Residents of Japan, this country is counting on you! Or, to be more precise, counting you.
We are currently in the middle of the 国勢調査 (kokusei chōsa, national census), which takes place 5年に1回 (go-nen ni ikkai, once every five years).
Unfortunately, we’re also in the middle of the コロナ禍 (korona-ka, coronavirus crisis), and that’s presenting the 総務省統計局 (sōmu-shō tōkei-kyoku, Ministry of Internal Affairs and Communications’ Statistics Bureau of Japan) with a new set of problems.
The ministry is hoping that an online version of the 国勢調査 will reduce instances of census takers having to interact with the 回答者 (kaitōsha, respondents). The online version was introduced during the last 国勢調査 in 2015, and it achieved a 36.9 percent response rate. 今年は、50%以上の回答率を目標としている (Kotoshi wa, gojuppāsento ijō no kaitōritsu o mokuhyō to shite-iru, The ministry wants the response rate to reach over 50 percent this year).
In addition to taking place during the pandemic, 国勢調査が始まって今年で100年の節目となる (kokusei chōsa ga hajimatte kotoshi de hyaku-nen no fushime to naru, this year marks the 100th anniversary of the start of the national census). The first census took place in 1920. Coincidentally, the world was just getting over another pandemic at the time, and the スペインかぜ (Supein kaze, Spanish Flu) claimed a reported 470,000 lives in Japan.
At the end of the 1920 census, there were a recorded 55,963,053 people living in Japan, including about 80,000 外国人 (gaikokujin, foreign people). For comparison, the 2015 census counted 127,094,745 people and among that number were roughly 1,752,000 外国人. つまり2015年の調査では、外国人の割合は全人口の1.38%だった (Tsumari, nisenjūgo-nen no chōsa de wa, gaikokujin no wariai wa zenjinkō no itten san pāsento datta, In other words, 1.38 percent of the population in Japan in 2015 was foreigners).
One group of people who won’t be counted accurately, however, are LGBTQ couples as the census doesn’t recognize 同性結婚 (dōsei kekkon, same-sex marriage). While an unmarried straight couple living together can list a 世帯主 (setainushi, head of the household) and their partner as 配偶者 (haigūsha, spouse), a 世帯主 with a partner of the same sex is meant to list them as 他の親族 (ta no shinzoku, other relative). This issue has been raised by groups advocating equality in Japan.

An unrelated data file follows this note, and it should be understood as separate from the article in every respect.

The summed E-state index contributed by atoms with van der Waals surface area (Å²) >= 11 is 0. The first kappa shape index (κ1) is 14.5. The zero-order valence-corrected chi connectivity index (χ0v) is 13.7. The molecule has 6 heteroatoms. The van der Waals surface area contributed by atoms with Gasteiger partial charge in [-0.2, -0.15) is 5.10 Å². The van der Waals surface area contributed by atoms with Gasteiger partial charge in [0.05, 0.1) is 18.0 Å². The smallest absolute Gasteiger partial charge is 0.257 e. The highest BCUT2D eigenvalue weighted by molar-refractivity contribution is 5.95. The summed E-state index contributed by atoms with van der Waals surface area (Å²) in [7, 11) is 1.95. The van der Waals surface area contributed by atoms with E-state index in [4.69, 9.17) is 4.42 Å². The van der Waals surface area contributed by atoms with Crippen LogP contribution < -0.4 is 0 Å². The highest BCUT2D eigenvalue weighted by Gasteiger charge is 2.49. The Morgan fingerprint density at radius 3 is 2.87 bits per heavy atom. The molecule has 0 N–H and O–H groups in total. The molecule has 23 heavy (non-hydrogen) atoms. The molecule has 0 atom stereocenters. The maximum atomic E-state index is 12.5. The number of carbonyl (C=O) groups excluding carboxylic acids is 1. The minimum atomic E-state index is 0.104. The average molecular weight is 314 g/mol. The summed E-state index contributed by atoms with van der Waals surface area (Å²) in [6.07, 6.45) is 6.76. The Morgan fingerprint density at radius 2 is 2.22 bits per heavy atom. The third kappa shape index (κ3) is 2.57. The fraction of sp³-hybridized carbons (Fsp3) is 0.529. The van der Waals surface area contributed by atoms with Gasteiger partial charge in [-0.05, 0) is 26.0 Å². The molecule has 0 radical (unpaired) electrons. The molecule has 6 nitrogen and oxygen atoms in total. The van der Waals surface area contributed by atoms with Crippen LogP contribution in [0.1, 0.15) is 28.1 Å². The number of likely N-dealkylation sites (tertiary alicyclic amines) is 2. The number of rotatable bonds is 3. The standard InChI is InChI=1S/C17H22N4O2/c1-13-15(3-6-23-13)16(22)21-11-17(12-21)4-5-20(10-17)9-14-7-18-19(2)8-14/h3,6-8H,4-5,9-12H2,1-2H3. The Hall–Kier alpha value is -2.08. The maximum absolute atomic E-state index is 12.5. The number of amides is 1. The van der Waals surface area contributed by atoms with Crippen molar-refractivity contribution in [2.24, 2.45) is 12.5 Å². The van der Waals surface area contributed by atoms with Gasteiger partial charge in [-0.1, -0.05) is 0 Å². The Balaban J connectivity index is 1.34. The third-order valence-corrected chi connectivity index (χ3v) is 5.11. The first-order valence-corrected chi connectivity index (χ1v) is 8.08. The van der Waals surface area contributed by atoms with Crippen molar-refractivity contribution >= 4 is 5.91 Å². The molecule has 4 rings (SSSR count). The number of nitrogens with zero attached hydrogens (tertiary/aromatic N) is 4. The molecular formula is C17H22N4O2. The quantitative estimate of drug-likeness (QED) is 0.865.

Controversies aside, the 国勢調査 is available in several languages online. If you want to attempt the Japanese version, however, you’ll have to decipher the 16 questions that are on the 調査票 (chōsa-hyō, questionnaire).
First thing’s first, 調査票は、黒の鉛筆で記入してください (chōsa-hyō wa, kuro no enpitsu de kinyū shite kudasai, please fill in the questionnaire with a black pencil). The choice of a 黒の鉛筆 is similar to test instructions overseas that ask you to use a No. 2 pencil, but the Japanese is literally translated as “black pencil.” Question No. 1 and 2 are 世帯について (setai ni tsuite, about the household): What is the number and gender of ふだん住んでいる人 (fudan sunde-iru hito, the people who usually live [in your place of residence]), and what is your 住居の種類 (jūkyo no shurui, type of dwelling)? Choose 持ち家 (mochiie) if you own your own home, 民営の賃貸住宅 (min’ei no chintai jūtaku) if you’re renting an apartment managed by a real estate company, and その他 (sono ta, other) if you’re living in a retirement home, hotel, hospital or other such facility.
From Question No. 3 the 調査票 moves on to focus on the people residing where you live. For this, you’ll have to identify who the 世帯主 is and everyone’s relationship to them. Are you the 子の配偶者 (ko no haigūsha, spouse of a child)? That’s a technical way of saying 義理の息子 (giri no musuko, son-in-law) or 義理の娘 (giri no musume, daughter-in-law). It’s important to note that most of the vocabulary on the census isn’t what is used in 日常会話 (nichijō kaiwa, everyday conversation).
On the second page, you’re asked about your 教育 (kyōiku, education) before going into detail about your employment status.
This is the part in the 調査票 where what you answer will send you to a question that’s not necessarily in numerical order. For example, Question No. 11, which asks if you had a job between Sept. 24-30, may tell you 記入おわり (kinyū owari), which means you’re done writing, or 12欄へ (jūni-ran e) go to column/line 12.
外国人として (Gaikokujin to shite, As a foreign resident), it will be interesting to see whether or not Japan has continued to become more diverse in the past five years, though we’ll have to wait until February 2021 for the results. Looking at the questions and answers in the 国勢調査, however — from those who work on the high seas, to those who live in shrines and the multigenerational households — it’s just fascinating to see just how diverse Japan actually is.
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